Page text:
I’m deliberately sparse on the biographical stuff because:  (a) I honestly don’t think it’s very interesting; & (b) I’m a big proponent of the “let the work speak for itself” school.  That said, I grew up in Montgomery County, Maryland, part of the belt of (mostly) upper-middle class suburbs that surrounds DC.  I have lived in DC proper since the early ’90s, i.e., most of my adult life.  The day job is being a lawyer for the federal government.
I’ve always loved art of all kinds, but I’m actually a relative latecomer to photography, not taking it up in any serious way until my 30s & I’m completely self-trained/educated.  Growing up, writing was my main creative outlet because I had some natural ability.  The visual arts, like music, were things I could appreciate & enjoy, but could never really see myself doing for real because they are hard & I am lazy.  Fast forward a couple decades, I found myself inundated with (mostly bad) text all day at work & wanting to get away from that in my free time.  Since I still can’t draw, photography presented a logical path for visual expression &, like many people, I initially got into it as a hobby, taking vacation snaps, etc.  The fact that photography can be both documentary & creative was definitely an attraction.


You walk around with your camera all the time, but what kind of moments are you looking for that make you bring the camera to your eye?
It’s a cliche, but I look for moments that exist in our 3D reality that can be interesting or compelling when transformed into 2D images.  In other words, it must be something that’s worth a second look by me (via the camera) and by others as a graphic (via print or screen).  Usually, that’s an unusual-looking person doing something unusual, but that can be extended to an unusual-looking object or objects.  For a personal snap or whatever, there’s a lower bar because I can assume the viewer has some background knowledge of what’s depicted.  For something I’m going to present as art, it has to have a wider resonance.


Who are your street photographer icons?
There are so many, but the usual suspects:  Frank, Cartier-Bresson, Webb, Kertesz, Leiter, Winogrand, et al.  Even more if you go beyond street to include documentary, like Eggleston, Evans, Arbus, Parks, Capa, etc.


What’s your favorite toy right now?
I collect & usually shoot with old & old-fashioned cameras, especially rangefinders like Leicas, because I think they’re more fun.  However, right now I’m messing around with a Sony Alpha 7, which is a new camera that embraces current technology.  That means it only has an electronic viewfinder & screen, no optical viewfinder or prism.  Definitely a new experience for me, kind of like taking photos within an HD TV world.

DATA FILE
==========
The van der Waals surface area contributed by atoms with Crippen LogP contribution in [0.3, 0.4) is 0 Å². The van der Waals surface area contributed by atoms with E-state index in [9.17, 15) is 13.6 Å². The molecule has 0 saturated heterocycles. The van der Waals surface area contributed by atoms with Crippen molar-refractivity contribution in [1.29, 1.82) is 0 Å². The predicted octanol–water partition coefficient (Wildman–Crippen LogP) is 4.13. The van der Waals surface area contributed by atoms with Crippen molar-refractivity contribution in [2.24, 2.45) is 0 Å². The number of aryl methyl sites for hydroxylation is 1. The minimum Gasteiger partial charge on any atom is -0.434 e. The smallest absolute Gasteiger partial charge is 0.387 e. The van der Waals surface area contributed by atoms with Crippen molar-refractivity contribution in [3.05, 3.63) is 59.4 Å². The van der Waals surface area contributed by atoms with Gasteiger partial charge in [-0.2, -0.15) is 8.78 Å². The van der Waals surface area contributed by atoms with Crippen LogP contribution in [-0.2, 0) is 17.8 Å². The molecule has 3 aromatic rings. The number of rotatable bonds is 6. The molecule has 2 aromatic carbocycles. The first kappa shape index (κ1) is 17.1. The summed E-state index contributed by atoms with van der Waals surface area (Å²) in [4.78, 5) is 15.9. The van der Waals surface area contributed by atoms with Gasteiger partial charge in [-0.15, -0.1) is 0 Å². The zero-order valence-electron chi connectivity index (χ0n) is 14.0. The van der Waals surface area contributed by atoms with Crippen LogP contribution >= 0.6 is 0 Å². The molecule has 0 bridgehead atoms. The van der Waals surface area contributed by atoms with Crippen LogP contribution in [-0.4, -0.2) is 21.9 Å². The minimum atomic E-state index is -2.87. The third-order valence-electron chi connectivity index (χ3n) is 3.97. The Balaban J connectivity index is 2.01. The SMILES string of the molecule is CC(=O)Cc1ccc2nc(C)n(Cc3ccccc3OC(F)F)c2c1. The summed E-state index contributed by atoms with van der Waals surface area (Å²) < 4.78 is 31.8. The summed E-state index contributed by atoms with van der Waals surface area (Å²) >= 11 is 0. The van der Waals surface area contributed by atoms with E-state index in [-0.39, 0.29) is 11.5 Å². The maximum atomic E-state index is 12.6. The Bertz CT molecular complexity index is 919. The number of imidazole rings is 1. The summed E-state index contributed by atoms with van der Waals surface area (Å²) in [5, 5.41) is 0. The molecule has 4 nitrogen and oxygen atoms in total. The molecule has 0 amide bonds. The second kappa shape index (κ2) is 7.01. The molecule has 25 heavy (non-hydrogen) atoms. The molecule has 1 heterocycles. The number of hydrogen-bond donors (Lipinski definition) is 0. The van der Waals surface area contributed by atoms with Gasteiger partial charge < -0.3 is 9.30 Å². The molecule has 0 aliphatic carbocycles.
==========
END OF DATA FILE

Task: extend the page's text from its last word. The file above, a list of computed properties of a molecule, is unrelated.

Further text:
You must see the city differently than most of us.  What do you hope people will see or feel about the city (particularly DC, of course) when they look at your work?
I’m not so sure I see the city differently from most.  DC is home, though, so maybe I just see it differently from those who are merely passing through.  I hope people see that DC is like every other big city, that it’s not just a stage set for politics (which it certainly is, of course), but also a real place where regular people go about their business.
"Pool party, Capitol Skyline Hotel, 2010", digital black & white print from scanned negative

“Pool party, Capitol Skyline Hotel, 2010”, digital black & white print from scanned negative


“Bluebrain Final Boombox Walk, U.S. Botanic Garden, 2012”, digital color print from scanned negative

"Binoculars, Leica Store, 2012", digital black & white print from scanned negative

“Binoculars, Leica Store, 2012”, digital black & white print from scanned negative

"Hermandad del Senor de Los Milagros, 2000 block, California St., NW, 2008", digital color print from scanned negative

“Hermandad del Senor de Los Milagros, 2000 block, California St., NW, 2008”, digital color print from scanned negative

"Allan Chappelear of Warchild, 9:30 Club, 2013", digital color print

“Allan Chappelear of Warchild, 9:30 Club, 2013”, digital color print

Have you made any discoveries in your practice as a result of becoming a member of Project Dispatch and making work for subscriptions?
I’ve certainly discovered that there’s a wider variety of art being made & a broader market for that art than I had imagined existing before.  Specific to my own work, Project Dispatch has helped me develop ideas about the scalability of different photos.


If you could pick three artists from the Project to subscribe to, who would they be?
That’s a tough choice, but I’ll go with Dasha Tolstikova, Becca Kallem, & (major (b)logrolling alert!) Rachel England.


To see more work by Chris Chen, visit his Flickr or

Order a subscription to Chris Chen throughout the month of June and receive a 10% discount!

Leave a comment

Filed under Featured Artist

May Featured Artist: Becca Kallem

It’s good to interview others in our field of study or occupation.  It’s good to be jealous of education, opportunities, experiences, and work ethic.  It’s a powerfully positive motivator.

Rather than asking yourself, why am I doing this?  Maybe it’s best to ask other’s why they do what they do?

I didn’t ask Becca why she makes art (because I had too many other things to ask), but she made me remember why I crave art like nourishment. It’s damn good to explore and learn.  Nuff said.

Becca Kallem

becca kallem


 You taught Art and English in Spain on a Fulbright scholarship after studying Art and Spanish in college.  Can you tell us a little about your experience learning and teaching language alongside of Art.  How did you use one or both to teach the other?  What are some lessons you learned working in a foreign country which have helped you to teach art in the U.S.?